By Dr. Payal Kohli, MD, FACC
Integrating ECGs and EMRs can help streamline the patient workflow, reduce costs, and improve patient quality of care. Perhaps the most effective way to illustrate the essential need for this simple healthcare technology is through a clinical example.
The Challenge of Unintegrated ECGs and EMRs in Practice
My first consult of the day was a 58-year-old man with an abnormal ECG. The patient's PCP had obtained the ECG during an office visit for a routine physical and promptly referred the patient for a cardiology consultation. Aside from hypertension and mild sleep apnea, the patient—let's call him James—was otherwise healthy. Because of the COVID-19 pandemic, the visit was conducted virtually.
After completing the history and physical, I put James on hold and frantically tried to scan the EMR for the referral, hoping that the ECG had been sent with the referral for me to review. There was none. I turned to the PCP's note to see if it had at least an interpretation of the ECG so I could complete the consultation and advise the patient about the next steps. Again, nothing.
Frustrated, I went back to James and told him that I would have to track down the ECG and get back to him about the consultation management and plan. If I couldn't get it, I would have to repeat the ECG in my office. Essentially, the consultation could not be completed because any plan would have been highly dependent on the ECG. If he had bigeminy, I would have ordered ambulatory arrhythmia monitoring. If he had Q waves, I may have considered an echocardiogram or coronary artery disease testing. If he had left ventricular hypertrophy, it would have been an echocardiogram.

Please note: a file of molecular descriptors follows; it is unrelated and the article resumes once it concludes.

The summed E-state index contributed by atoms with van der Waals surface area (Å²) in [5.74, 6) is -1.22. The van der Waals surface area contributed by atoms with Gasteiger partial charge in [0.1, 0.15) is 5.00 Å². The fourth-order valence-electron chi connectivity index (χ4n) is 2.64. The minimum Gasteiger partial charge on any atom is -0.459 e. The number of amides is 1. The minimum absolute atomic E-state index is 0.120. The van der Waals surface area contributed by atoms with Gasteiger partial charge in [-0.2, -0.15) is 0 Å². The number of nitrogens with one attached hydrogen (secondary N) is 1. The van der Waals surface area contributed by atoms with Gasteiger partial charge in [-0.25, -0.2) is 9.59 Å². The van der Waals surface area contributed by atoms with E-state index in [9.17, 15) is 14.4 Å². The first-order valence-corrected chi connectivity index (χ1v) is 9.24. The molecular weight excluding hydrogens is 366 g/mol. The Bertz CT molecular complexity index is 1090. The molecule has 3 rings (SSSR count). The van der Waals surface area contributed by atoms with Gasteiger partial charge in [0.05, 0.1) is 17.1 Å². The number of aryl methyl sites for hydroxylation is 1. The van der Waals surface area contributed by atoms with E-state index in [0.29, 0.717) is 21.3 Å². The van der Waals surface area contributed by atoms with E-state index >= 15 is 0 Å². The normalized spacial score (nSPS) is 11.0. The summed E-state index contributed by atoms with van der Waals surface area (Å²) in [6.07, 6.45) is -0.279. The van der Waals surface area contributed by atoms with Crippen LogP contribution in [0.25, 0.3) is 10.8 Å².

Even though I was on the same EMR as his PCP, the lack of integrated ECGs and EMRs had left me unable to complete my clinical workflow, provide an accurate diagnosis, offer a management plan, and complete the visit in a timely manner. The need for integrated ECGs and EMRs is greater than ever in situations like this.
The Patient's Perspective
The challenges and limitations of unintegrated ECGs and EMRs extend to the patient experience as well. Patients will likely be nervous and anxious to see a cardiologist, and in the case of James, he had been told by his PCP that he had an abnormal ECG. Anytime a patient hears that something could be wrong with their heart, they obviously worry about it.
Perhaps James spent many hours Googling potential diagnoses and his mind was racing with questions that he had hoped I would be able to answer. But then, after a sleepless night, when his consultation finally came, he was extremely disappointed. I didn't even have a copy of his ECG to review, much less the ability to offer him an explanation of why the ECG was abnormal and what needed to be done next.
In this day and age of online connectivity, these communication problems should not be occurring.
The Benefits of Integrated, Automated ECGs and EMRs
These provider and patient perspectives illustrate that ECG integration into EMRs is a simple healthcare technology solution that offers significant advantages, such as: